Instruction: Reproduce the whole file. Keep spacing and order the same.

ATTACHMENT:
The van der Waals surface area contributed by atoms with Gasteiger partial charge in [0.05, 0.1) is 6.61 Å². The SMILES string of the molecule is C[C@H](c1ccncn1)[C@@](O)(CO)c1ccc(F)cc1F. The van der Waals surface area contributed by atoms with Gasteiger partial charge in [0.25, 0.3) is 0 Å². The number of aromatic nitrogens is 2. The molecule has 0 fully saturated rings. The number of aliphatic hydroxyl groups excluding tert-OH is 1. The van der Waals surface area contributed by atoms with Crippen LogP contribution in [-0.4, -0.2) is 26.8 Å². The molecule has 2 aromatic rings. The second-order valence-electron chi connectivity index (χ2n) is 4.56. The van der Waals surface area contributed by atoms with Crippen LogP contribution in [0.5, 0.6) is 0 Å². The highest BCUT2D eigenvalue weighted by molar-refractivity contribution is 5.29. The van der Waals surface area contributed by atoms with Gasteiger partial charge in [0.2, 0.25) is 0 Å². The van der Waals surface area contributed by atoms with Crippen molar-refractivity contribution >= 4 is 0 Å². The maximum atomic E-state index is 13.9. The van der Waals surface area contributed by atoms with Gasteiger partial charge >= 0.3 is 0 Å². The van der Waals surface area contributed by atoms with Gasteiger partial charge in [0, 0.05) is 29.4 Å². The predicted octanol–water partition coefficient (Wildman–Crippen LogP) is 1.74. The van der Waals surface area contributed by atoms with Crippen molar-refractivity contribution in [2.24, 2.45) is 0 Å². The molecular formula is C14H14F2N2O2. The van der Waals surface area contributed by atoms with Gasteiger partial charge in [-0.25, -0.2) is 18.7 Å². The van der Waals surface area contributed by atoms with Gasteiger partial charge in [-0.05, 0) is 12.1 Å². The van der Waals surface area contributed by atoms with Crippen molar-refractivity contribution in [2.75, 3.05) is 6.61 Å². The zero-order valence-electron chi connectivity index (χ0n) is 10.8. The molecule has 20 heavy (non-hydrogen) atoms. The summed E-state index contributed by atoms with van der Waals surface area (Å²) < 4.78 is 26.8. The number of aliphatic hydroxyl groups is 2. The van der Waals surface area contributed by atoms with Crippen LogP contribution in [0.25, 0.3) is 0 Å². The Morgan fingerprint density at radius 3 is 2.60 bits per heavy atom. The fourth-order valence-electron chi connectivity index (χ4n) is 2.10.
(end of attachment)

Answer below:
The van der Waals surface area contributed by atoms with Gasteiger partial charge in [0.05, 0.1) is 6.61 Å². The SMILES string of the molecule is C[C@H](c1ccncn1)[C@@](O)(CO)c1ccc(F)cc1F. The van der Waals surface area contributed by atoms with Gasteiger partial charge in [0.25, 0.3) is 0 Å². The number of aromatic nitrogens is 2. The molecule has 0 fully saturated rings. The number of aliphatic hydroxyl groups excluding tert-OH is 1. The van der Waals surface area contributed by atoms with Crippen LogP contribution in [-0.4, -0.2) is 26.8 Å². The molecule has 2 aromatic rings. The second-order valence-electron chi connectivity index (χ2n) is 4.56. The van der Waals surface area contributed by atoms with Crippen LogP contribution in [0.5, 0.6) is 0 Å². The highest BCUT2D eigenvalue weighted by molar-refractivity contribution is 5.29. The van der Waals surface area contributed by atoms with Gasteiger partial charge in [0.2, 0.25) is 0 Å². The van der Waals surface area contributed by atoms with Crippen molar-refractivity contribution >= 4 is 0 Å². The maximum atomic E-state index is 13.9. The van der Waals surface area contributed by atoms with Gasteiger partial charge >= 0.3 is 0 Å². The van der Waals surface area contributed by atoms with Gasteiger partial charge in [0, 0.05) is 29.4 Å². The predicted octanol–water partition coefficient (Wildman–Crippen LogP) is 1.74. The van der Waals surface area contributed by atoms with Crippen molar-refractivity contribution in [2.24, 2.45) is 0 Å². The molecular formula is C14H14F2N2O2. The van der Waals surface area contributed by atoms with Gasteiger partial charge in [-0.25, -0.2) is 18.7 Å². The van der Waals surface area contributed by atoms with Gasteiger partial charge in [-0.05, 0) is 12.1 Å². The van der Waals surface area contributed by atoms with Crippen molar-refractivity contribution in [2.75, 3.05) is 6.61 Å². The zero-order valence-electron chi connectivity index (χ0n) is 10.8. The molecule has 20 heavy (non-hydrogen) atoms. The summed E-state index contributed by atoms with van der Waals surface area (Å²) < 4.78 is 26.8. The number of aliphatic hydroxyl groups is 2. The van der Waals surface area contributed by atoms with Crippen LogP contribution in [0.25, 0.3) is 0 Å². The Morgan fingerprint density at radius 3 is 2.60 bits per heavy atom. The fourth-order valence-electron chi connectivity index (χ4n) is 2.10.